Main Menu

On October 23, 2007, Governor Mitch Daniels unveiled his long-awaited proposal for overhauling Indiana's property tax system. Some have called for the outright elimination of property taxes. While the Governor's office indicated this had been considered, they quickly concluded that total elimination of property taxes was not a fiscally viable alternative.

Early reaction to the Governor's proposal has been mixed, though it is widely regarded in most circles as at least a first step to solving Indiana's property tax issues. Highlights of the proposal include the following:

  • Permanent Caps. Through constitutional amendment, the plan would establish permanent tax liability caps of 1% of assessed value for homeowners, 2% of assessed value for residential rental property owners, and 3% of assessed value for business property taxes. Agricultural land would continue to be assessed as it presently is assessed. Currently, Indiana's Constitution requires a "uniform and equal rate of assessment and taxation for all property, both real and personal."

  • Phased Relief.
    • In 2008, an expanded homestead credit will take effect for residential property owners and will be funded from a combination of sources, including horse track license fees and a one-cent increase in the state sales tax.
    • Additional relief would come in 2009 through an expansion of the residential homestead deduction, state assumption of certain local government costs, and the first application of the proposed 1% cap on homeowner property taxes.
  • Limits on Local Spending Increases. The Governor's plan would empower a Tax and Capital Control Board in each county to serve as a single point of accountability for approval of annual budgets for all taxing units within that county. This is intended to solve the problem of seemingly uncontrolled increases in local tax rates due to the lack of coordination between individual taxing districts and their spending decisions. Additionally, total local spending increases would be limited to the county's average personal income growth rate over a six year period, unless higher increases are approved by taxpayers through referendum. Finally, all "significant local construction projects" (which is, as yet, undefined) would have to be approved through local referendum.

  • Elimination of Elected Assessors. The Governor's plan would eliminate the township and county assessors in Indiana. Instead, each county would have a single professional assessor appointed by the County Council. This change is intended to improve uniformity and quality of assessments throughout counties and throughout the state.

  • Meeting Fiscal Obligations. Any remaining local spending obligation not covered after application of all caps on tax liabilities for taxpayers and limitations of rate increase would either have to be offset by cuts in local spending, or by adoption of a county option income tax.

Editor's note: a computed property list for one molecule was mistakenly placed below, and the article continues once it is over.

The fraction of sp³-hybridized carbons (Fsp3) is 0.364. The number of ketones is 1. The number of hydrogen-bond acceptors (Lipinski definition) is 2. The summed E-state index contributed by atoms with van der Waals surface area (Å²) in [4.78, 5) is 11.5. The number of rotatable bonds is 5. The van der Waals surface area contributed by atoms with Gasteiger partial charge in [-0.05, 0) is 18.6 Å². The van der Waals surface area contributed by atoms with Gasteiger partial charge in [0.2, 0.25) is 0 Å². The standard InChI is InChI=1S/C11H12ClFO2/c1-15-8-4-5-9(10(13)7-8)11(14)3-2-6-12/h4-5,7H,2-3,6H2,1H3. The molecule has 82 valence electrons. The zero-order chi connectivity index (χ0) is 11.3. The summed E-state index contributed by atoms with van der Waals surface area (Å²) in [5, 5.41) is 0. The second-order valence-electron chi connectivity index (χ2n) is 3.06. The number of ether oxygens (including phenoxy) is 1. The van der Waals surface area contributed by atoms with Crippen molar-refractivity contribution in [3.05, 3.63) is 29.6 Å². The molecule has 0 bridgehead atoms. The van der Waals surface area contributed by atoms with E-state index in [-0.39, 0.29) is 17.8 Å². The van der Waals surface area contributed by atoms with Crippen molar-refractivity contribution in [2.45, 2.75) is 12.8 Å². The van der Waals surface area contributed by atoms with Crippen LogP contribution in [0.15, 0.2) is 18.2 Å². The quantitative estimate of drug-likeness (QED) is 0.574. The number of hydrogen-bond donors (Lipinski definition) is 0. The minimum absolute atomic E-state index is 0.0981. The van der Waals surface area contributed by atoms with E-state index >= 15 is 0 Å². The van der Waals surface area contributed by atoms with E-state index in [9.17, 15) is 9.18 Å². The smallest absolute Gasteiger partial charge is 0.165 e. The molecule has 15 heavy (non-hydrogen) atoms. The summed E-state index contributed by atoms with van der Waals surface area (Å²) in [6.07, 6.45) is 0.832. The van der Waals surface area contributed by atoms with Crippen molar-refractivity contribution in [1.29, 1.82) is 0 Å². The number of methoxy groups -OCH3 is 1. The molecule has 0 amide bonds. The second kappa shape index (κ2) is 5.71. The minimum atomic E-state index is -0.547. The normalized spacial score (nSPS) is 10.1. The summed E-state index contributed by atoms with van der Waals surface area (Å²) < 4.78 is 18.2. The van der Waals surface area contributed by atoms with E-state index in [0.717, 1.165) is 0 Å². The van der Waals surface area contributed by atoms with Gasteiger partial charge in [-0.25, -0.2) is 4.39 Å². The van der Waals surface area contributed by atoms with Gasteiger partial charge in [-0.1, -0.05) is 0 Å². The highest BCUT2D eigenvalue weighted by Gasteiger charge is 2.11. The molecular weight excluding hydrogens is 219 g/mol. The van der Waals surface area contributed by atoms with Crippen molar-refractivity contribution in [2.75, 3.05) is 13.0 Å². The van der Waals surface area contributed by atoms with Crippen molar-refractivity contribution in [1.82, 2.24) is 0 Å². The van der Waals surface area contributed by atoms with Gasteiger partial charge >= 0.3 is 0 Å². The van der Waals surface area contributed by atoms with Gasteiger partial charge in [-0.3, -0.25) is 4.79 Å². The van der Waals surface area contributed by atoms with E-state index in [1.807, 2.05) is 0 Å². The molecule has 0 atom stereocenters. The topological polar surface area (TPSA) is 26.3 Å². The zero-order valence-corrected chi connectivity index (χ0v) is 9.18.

Some (General) Assembly Required
There are some components of the governor's plan that can be enacted without action being taken by the Legislature. For example, a percentage of the revenue generated from the new slot machines at Indiana's horse tracks will be used to provide the tax rebate check promised to all Hoosier taxpayers in the Budget Bill passed during the final hours of the '07 session. The balance of the slot machines revenue will be discretionary spending for the Governor to use for parts of his plan. Also, revenue created by the new licensing fees from the two horse tracks that will be paid in November 2007 and November 2008 is money the Governor may use at his discretion for parts of the plan.

Some components of the Governor's proposed property tax plan will require action by the General Assembly in '08 before they may be enacted. For example, the proposed 1% increase in the state sales tax will require new legislation as will the proposed increase in the Homestead Deduction Credit. The General Assembly will need to pass legislation to eliminate local assessors as well as to establish one central assessing authority in each county in the state.

Finally, and the most time consuming, is the process that has to be followed to amend Indiana's Constitution before the proposed caps on property taxes can go into effect. To amend Indiana's Constitution, legislation creating the caps will have to pass two consecutive sessions of the General Assembly (presumably in 2008 and in 2009) and then receive the support of voters in the next general election year (which would be 2010). The property tax caps would go into effect beginning in 2011.

Legislative Conference ~ November 28, 2007
The 16th Annual Bingham McHale Legislative Conference in association with INGroup is set for Wednesday, November 28, at the Indiana Convention Center, including a discussion of the Governor’s proposed plan, lead by State Rep. Bill Crawford, Chair of the House Ways & Means Committee; State Rep. Jeff Espich, Ranking Member of the House Ways & Means Committee; State Sen. Luke Kenley, Chair of the Senate Tax & Fiscal Policy Committee; and South Bend Mayor Stephen Luecke.



Recent Posts




Back to Page